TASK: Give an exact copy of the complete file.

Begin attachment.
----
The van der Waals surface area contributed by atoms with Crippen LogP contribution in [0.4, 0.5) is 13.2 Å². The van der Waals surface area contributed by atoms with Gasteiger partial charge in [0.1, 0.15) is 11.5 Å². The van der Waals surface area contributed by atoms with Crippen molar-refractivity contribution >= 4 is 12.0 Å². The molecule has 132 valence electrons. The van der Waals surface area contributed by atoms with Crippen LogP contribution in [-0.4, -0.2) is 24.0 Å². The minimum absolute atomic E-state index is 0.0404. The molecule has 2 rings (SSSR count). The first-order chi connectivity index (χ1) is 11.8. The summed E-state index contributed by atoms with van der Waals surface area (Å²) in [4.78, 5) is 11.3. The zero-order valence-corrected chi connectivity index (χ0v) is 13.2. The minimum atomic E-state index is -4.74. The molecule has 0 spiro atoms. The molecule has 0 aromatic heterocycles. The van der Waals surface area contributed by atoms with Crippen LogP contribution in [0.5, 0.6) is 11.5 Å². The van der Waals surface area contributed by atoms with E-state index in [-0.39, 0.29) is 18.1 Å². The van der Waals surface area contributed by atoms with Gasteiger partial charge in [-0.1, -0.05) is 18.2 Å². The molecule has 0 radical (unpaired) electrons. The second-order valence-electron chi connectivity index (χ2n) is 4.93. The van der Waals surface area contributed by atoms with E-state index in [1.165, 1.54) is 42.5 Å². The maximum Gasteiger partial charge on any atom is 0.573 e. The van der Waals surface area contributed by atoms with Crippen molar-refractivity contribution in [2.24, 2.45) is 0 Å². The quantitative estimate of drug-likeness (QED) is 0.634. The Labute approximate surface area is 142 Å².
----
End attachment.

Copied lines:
The van der Waals surface area contributed by atoms with Crippen LogP contribution in [0.4, 0.5) is 13.2 Å². The van der Waals surface area contributed by atoms with Gasteiger partial charge in [0.1, 0.15) is 11.5 Å². The van der Waals surface area contributed by atoms with Crippen molar-refractivity contribution >= 4 is 12.0 Å². The molecule has 132 valence electrons. The van der Waals surface area contributed by atoms with Crippen LogP contribution in [-0.4, -0.2) is 24.0 Å². The minimum absolute atomic E-state index is 0.0404. The molecule has 2 rings (SSSR count). The first-order chi connectivity index (χ1) is 11.8. The summed E-state index contributed by atoms with van der Waals surface area (Å²) in [4.78, 5) is 11.3. The zero-order valence-corrected chi connectivity index (χ0v) is 13.2. The minimum atomic E-state index is -4.74. The molecule has 0 spiro atoms. The molecule has 0 aromatic heterocycles. The van der Waals surface area contributed by atoms with Crippen LogP contribution in [0.5, 0.6) is 11.5 Å². The van der Waals surface area contributed by atoms with E-state index in [-0.39, 0.29) is 18.1 Å². The van der Waals surface area contributed by atoms with Gasteiger partial charge in [-0.1, -0.05) is 18.2 Å². The molecule has 0 radical (unpaired) electrons. The second-order valence-electron chi connectivity index (χ2n) is 4.93. The van der Waals surface area contributed by atoms with E-state index in [1.165, 1.54) is 42.5 Å². The maximum Gasteiger partial charge on any atom is 0.573 e. The van der Waals surface area contributed by atoms with Crippen molar-refractivity contribution in [2.24, 2.45) is 0 Å². The quantitative estimate of drug-likeness (QED) is 0.634. The Labute approximate surface area is 142 Å².